It wasn't all flashy new cars during the media days at the Detroit Auto Show last week. During our time in Cobo Hall, we sat down with Cristin Lindsay, senior director of the Progressive Auto X Prize, to talk about where the AXP is right now. For those keeping track, we are about half-way between the official kick-off at the New York Auto Show last year and the expected start of the stage races this fall. We know that the AXP is looking for more formal participation from the major automakers, but what about the faltering economy, the safety of entry vehicles and the timeline moving forward? Lindsay talked about all these things, but needed to step into the vagueness a bit when answering the question on what happens when.

I asked how the economic downturn is affecting the participating teams and the timeline for the rest of the AXP events. "That's a great question," she said, "and I think you're going to hear more from us about that in the coming months. There's no question that for our teams it is a challenging time to be raising money for building cars and we want to make sure we're listening to those concerns and making sure that our timeline is the best one. So, keep your ears out; we'll continue talking about how our events are going to come together, where they are going to take place, what the frequency is and you'll be hearing much more on that soon." My guess: the dates for those stage races will be pushed back a bit.

Listen to our talk below (10 min, 14 MB) and you'll find much more after the jump.

Even though the economy might force a rejiggering of the timeline, Lindsay said that there is no reason to question the competition's importance.

"We are a more relevant competition than we've ever been, because of the issues that are at hand," she said. "When we're looking at jobs in the auto industry, the fact that there are over 120 interested teams and more than 35 that have registered for the competition, equals a lot of work, a lot of creativity and a lot of innovation and a lot of potential jobs." It's not just about cars, she said, it's about innovation. "This big spotlight that we're going to be shining on this issue over the next two years is as relevant, if not more so, than ever."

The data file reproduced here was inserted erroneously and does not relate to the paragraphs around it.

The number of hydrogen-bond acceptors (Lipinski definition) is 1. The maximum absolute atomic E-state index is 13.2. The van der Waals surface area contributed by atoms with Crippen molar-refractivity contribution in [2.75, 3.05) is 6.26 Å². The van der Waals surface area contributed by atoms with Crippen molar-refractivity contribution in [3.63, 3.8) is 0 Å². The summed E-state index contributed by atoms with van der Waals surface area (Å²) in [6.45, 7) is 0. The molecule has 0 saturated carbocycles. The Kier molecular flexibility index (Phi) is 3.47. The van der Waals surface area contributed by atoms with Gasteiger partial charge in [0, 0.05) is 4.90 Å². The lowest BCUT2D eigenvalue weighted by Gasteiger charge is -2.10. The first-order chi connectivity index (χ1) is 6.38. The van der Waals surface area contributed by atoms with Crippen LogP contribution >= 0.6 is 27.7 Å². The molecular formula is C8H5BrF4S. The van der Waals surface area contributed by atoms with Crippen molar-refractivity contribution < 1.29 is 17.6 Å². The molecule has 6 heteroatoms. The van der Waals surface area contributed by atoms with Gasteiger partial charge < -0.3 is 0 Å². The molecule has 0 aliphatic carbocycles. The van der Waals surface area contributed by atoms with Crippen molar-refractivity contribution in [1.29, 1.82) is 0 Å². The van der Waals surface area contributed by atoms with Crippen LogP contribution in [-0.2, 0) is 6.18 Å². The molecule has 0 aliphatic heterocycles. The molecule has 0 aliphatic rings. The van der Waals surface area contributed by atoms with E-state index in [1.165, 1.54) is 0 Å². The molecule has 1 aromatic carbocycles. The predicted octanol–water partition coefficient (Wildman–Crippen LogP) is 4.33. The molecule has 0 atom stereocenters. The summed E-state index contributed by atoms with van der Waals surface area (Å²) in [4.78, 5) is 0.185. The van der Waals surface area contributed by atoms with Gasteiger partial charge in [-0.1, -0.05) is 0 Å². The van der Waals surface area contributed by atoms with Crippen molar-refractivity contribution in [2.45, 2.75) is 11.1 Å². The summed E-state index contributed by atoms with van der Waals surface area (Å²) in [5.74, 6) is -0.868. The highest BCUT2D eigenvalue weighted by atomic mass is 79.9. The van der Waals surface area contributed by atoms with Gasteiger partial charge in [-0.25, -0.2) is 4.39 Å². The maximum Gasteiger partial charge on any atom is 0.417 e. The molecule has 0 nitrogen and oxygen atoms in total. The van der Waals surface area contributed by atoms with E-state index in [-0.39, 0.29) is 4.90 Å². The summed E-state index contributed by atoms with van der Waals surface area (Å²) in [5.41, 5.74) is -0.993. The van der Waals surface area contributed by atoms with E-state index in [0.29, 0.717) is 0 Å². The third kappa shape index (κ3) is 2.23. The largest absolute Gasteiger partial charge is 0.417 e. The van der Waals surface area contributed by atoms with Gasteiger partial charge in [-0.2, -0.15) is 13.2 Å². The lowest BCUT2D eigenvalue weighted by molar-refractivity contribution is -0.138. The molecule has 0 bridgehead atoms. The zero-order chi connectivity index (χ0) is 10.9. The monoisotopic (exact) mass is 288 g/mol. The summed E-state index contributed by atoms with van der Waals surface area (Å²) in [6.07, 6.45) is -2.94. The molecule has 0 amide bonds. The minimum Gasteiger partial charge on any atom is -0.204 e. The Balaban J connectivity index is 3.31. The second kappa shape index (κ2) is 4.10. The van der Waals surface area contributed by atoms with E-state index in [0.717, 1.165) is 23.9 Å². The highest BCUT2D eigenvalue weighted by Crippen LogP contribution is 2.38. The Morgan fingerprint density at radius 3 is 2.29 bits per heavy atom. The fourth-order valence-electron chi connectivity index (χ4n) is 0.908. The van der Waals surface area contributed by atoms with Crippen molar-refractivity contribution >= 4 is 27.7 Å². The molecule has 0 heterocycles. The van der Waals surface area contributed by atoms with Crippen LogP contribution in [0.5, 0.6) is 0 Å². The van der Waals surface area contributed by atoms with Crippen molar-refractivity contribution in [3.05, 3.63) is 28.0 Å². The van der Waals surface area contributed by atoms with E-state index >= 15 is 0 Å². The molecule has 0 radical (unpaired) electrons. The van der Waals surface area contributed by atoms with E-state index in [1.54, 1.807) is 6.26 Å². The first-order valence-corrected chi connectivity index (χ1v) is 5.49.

Relevant, but also constantly evolving. Since releasing the preliminary rules during the 2007 New York Auto Show, the AXP has listened to a tremendous number of suggestions to make the competition safe and open to as many teams as possible. One change is that safety features needed to bring the car to market now don't need to be installed on the car during the event. The cars will need to be safe - to both the drivers and nearby observers - but the design just needs to show that you could, for example, put an airbag in this particular space. Some things are too costly for the smaller teams, Lindsay said, and the biggest automaker currently signed up to participate is Tata Motors.

As we wrote recently, the biggest change to the AXP is the addition of the demonstration category to encourage major automakers to enter vehicles.

"The purpose of the demonstration division, is to really highlight cars that will be available for market, that may not win in the competition because they have so much more built on in order to meet standards or in order to come to market that year that they're not making the same performance within the races," Lindsay said. "It's an outlet to showcase the innovation that will be hitting the market in the very short term."

Another change a bit is that the definition of mpge has been refined, but the AXP hasn't moved too far from the original idea of looking at the energy equivalent of the fuels/electricity/etc. that goes into the car (ignoring the upstream realities) and comparing vehicles on that basis. You can see the guidelines for the Progressive Automotive X Prize here (and download them in PDF). The next big announcement from the AXP should be more details about the online knowledge center for K-12 students, a site that is coming with help from the DOE. Stay tuned.

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